verb (used without object), be·lieved, be·liev·ing.
verb (used with object), be·lieved, be·liev·ing.
- to be persuaded of the truth or existence of: to believe in Zoroastrianism; to believe in ghosts.
- to have faith in the reliability, honesty, benevolence, etc., of: I can help only if you believe in me.
- believe it or not,
- believe one's ears,
Origin of believe
Examples from the Web for believed
Drugeon survived an airstrike last year and is believed to be still at large, officials have said.U.S. Spies See Al Qaeda Fingerprints on Paris Massacre|Shane Harris, Nancy A. Youssef|January 8, 2015|DAILY BEAST
Garner believed that he could stand on a public street, unarmed, and address police officers rationally.
However, we have just had a necessary wake-up call that all is not as secure as we believed.A Gift to the Jihadis: The Unseen Airport Security Threat|Clive Irving|December 27, 2014|DAILY BEAST
The Castros are the latest in a long line of despots he believed he could negotiate with.
According to police sources, was believed to have visited New York City sometime last week.Alleged Cop Killer Ismaaiyl Brinsley Had a Death Wish|M.L. Nestel|December 22, 2014|DAILY BEAST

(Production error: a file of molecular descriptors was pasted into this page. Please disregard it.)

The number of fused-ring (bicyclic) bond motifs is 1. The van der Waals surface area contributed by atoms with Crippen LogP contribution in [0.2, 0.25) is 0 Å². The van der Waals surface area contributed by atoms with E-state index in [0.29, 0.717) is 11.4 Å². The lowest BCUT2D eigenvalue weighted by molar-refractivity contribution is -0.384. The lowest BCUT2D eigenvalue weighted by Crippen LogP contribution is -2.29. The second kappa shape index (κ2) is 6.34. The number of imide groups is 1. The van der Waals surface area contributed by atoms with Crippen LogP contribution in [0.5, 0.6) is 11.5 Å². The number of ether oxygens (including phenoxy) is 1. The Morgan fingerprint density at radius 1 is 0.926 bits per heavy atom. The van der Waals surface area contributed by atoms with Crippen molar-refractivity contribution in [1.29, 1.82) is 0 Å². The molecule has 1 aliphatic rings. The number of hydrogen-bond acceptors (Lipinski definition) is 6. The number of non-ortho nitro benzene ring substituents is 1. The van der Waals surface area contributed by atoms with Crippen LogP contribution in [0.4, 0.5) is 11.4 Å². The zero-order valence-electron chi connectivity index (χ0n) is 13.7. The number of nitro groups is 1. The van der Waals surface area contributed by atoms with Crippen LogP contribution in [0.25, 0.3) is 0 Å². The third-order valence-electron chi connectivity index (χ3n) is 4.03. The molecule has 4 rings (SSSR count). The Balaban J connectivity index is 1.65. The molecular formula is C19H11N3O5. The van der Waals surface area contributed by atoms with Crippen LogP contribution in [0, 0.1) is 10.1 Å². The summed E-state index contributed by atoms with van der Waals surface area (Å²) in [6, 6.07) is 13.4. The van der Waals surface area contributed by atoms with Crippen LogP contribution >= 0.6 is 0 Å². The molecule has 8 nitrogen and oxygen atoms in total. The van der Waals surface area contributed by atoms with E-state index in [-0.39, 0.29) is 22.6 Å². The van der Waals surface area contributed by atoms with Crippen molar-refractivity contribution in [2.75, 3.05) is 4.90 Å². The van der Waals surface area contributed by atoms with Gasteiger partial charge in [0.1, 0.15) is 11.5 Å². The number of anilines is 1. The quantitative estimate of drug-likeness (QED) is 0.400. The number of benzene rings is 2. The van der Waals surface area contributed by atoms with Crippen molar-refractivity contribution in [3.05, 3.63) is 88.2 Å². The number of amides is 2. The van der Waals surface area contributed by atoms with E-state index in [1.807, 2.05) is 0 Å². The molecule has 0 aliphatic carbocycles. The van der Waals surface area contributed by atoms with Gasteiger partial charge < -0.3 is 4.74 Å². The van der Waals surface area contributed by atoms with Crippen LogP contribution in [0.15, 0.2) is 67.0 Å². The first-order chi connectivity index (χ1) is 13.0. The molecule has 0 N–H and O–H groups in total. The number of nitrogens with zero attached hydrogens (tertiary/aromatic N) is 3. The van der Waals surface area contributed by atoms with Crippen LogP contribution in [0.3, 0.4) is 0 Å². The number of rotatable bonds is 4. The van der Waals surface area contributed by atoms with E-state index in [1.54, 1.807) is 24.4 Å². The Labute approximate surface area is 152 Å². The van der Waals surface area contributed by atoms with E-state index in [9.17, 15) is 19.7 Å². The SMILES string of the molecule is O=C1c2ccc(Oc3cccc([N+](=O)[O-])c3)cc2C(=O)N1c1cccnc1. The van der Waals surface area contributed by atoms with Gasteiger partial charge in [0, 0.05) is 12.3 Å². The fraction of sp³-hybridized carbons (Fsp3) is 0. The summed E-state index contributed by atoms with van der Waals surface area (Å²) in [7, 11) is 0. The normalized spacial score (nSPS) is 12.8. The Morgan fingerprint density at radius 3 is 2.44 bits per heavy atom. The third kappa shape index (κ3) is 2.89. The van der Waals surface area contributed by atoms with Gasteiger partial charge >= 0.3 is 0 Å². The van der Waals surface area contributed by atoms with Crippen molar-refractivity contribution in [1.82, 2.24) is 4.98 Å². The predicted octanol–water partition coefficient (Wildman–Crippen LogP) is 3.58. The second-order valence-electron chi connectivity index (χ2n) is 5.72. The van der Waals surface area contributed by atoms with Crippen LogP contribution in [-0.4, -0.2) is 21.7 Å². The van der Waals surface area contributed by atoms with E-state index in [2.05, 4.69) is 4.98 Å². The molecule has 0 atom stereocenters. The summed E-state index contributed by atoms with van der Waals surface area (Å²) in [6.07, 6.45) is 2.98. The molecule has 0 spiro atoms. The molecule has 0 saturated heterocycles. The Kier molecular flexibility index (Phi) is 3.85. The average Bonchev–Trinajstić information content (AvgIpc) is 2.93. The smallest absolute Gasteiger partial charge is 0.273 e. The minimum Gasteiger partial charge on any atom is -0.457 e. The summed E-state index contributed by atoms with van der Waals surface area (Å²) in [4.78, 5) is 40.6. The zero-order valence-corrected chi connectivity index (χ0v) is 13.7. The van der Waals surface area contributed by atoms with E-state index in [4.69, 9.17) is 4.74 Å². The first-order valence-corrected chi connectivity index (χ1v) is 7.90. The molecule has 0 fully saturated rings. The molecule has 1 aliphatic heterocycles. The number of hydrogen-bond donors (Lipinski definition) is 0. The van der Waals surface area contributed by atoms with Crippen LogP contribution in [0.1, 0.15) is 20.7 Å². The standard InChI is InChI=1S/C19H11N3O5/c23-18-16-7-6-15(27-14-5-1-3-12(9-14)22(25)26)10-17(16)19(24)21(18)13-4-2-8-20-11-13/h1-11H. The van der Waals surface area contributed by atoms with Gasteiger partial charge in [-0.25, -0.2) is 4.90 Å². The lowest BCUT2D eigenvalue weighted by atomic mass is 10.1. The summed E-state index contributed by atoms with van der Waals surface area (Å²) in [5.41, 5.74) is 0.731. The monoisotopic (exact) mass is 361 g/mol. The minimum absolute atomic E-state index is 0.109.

It is believed that the other evangelical denominations in Oregon have spoken with the same distinctness and the same confidence.A History of Oregon, 1792-1849|William Henry Gray
All the ancient stories told of him by Whig enemies were revived, and believed by those who had long treated them with contempt.Martin Van Buren|Edward M. Shepard
Then, once more, the Curlytops were on the trail after the Indians, as they believed.The Curlytops at Uncle Frank's Farm|Howard R. Garis
He believed in his Idea so thoroughly that he knew he was going to find something across the Atlantic.Christopher Columbus, Complete|Filson Young
After all, this was her aunt, and she believed she was speaking to her niece.The Rebellion of Margaret|Geraldine Mockler
Word Origin for believe
Old English belyfan "to believe," earlier geleafa (Mercian), gelefa (Northumbrian), gelyfan (West Saxon) "believe," from Proto-Germanic *ga-laubjan "to believe," perhaps literally "hold dear, love" (cf. Old Saxon gilobian "believe," Dutch geloven, Old High German gilouben, German glauben), ultimately a compound based on PIE *leubh- "to care, desire, love" (see belief).
Spelling beleeve is common till 17c.; then altered, perhaps by influence of relieve, etc. To believe on instead of in was more common in 16c. but now is a peculiarity of theology; believe of also sometimes was used in 17c. Related: Believed (formerly occasionally beleft); believing. Expression believe it or not attested by 1874; Robert Ripley's newspaper cartoon of the same name is from 1918. Emphatic you better believe attested from 1854.
In addition to the idioms beginning with believe
- believe it or not
- believe one's ears
- lead one to believe
- make believe
- you'd better believe it
Also seeseeing is believing.